Several Mesa employees are raising concerns over deep cuts in the city’s development services department, which they say could lower the quality of building inspections.
Of the looming $62 million city budget cuts, this department is bearing a $10 million axe between the rest of this fiscal year and the next. It’s also losing 71.5 full-time equivalent positions, half its current staff level.
Karen Mikus, a senior city plans examiner, who does fire code inspections, and Bob Gould, a senior building plans examiner, have been vocal about their concerns to the city council.
Mikus said that the people who will remain to do fire and planning reviews, for instance, won’t have the knowledge acquired from years of experience compared to those who are being let go.
“They’re wiping us out,” Mikus said. “They’re taking everybody with expertise.”
Bob Gould, senior building plans examiner with the city, described building safety in an e-mail as “the first line of defense.”
“While we are not 'first responders’ like the police or fire departments, the building safety plan reviewers are 'first preventers.’”
City inspectors typically review structures for compliance with building and fire codes, among other responsibilities.
Both Mikus and Gould are on the list of cuts, but Mikus said she doesn’t want to be seen as a disgruntled employee, because she’s well-known enough in the state to be snapped up by another employer.
Christine Zielonka, director of the new department, said the remaining staff will be able to handle the inspections. They will be cross-trained, will be able to get additional certifications, and the city will outsource inspections, if need be, she said.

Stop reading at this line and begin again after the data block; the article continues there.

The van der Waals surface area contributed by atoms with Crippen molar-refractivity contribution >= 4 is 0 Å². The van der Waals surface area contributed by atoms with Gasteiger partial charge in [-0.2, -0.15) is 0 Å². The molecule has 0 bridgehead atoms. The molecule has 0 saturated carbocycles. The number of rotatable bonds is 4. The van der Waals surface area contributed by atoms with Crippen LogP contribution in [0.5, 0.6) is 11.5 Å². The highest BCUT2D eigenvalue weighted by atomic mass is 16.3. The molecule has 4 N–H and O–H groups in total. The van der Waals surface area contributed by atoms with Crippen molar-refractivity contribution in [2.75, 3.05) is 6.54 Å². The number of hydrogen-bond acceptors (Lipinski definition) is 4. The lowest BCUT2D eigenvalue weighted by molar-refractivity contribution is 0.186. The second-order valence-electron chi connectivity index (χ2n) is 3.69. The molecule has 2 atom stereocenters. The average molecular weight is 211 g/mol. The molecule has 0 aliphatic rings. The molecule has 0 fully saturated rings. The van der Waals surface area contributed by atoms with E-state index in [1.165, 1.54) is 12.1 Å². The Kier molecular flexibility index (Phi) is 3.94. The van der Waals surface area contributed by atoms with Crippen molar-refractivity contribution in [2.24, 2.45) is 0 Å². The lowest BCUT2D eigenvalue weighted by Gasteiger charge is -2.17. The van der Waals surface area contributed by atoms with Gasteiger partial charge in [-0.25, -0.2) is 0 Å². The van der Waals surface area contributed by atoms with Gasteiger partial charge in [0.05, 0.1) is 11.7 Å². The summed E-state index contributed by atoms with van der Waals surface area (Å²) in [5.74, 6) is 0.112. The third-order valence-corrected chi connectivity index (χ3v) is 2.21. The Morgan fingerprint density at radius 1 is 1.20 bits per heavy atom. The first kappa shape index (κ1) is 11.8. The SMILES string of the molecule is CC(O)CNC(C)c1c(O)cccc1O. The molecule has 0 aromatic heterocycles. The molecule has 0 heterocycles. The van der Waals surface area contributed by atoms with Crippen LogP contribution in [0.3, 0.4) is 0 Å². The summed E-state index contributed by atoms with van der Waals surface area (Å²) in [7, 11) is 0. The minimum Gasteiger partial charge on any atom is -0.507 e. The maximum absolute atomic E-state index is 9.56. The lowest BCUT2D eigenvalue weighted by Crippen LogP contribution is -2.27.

Mayor Scott Smith said at a City Council meeting Thursday that he wasn’t concerned with the city’s “ability to attract people who know the code and know the business.”
He added that the city won’t sacrifice overall protection.
City Manager Chris Brady had said earlier that the department is particularly hard hit because of the construction economy tanking.
“I won’t say we have the perfect plan, but we are facing a crisis of economics,” Brady has said. “We need to keep a smart group of people with broader responsibilities. That’s a lot more economical than specialists.”
The city is organizing a new Development and Sustainability Department, which will be the planning, building safety and code compliance departments, all combined. It’s losing a lot of specialists in the process.
Mikus said residents should be “very concerned” because “the city’s credibility will go down.”
Councilman Dennis Kavanaugh agreed earlier that the concerns are legitimate.
“These are drastic times resulting in dramatic measures, so when you take actions like this, you do incorporate some element of risk,” he said.
Scott Stookey, a senior technical staffer at the International Code Council, the entity that develops the codes cities adopt, said Mesa isn’t alone in taking this path, because of the economic crunch.
“Will it impact the quality of inspection? It could. Depends on how much is spent on training,” Stookey said.
He added that cross-training would be “a huge learning curve” for the remaining inspectors.
“It’s doable, but when you start making people generalists, something can be lost along the way.”
But Stookey said outsourcing is an option if a complex building project needs greater expertise.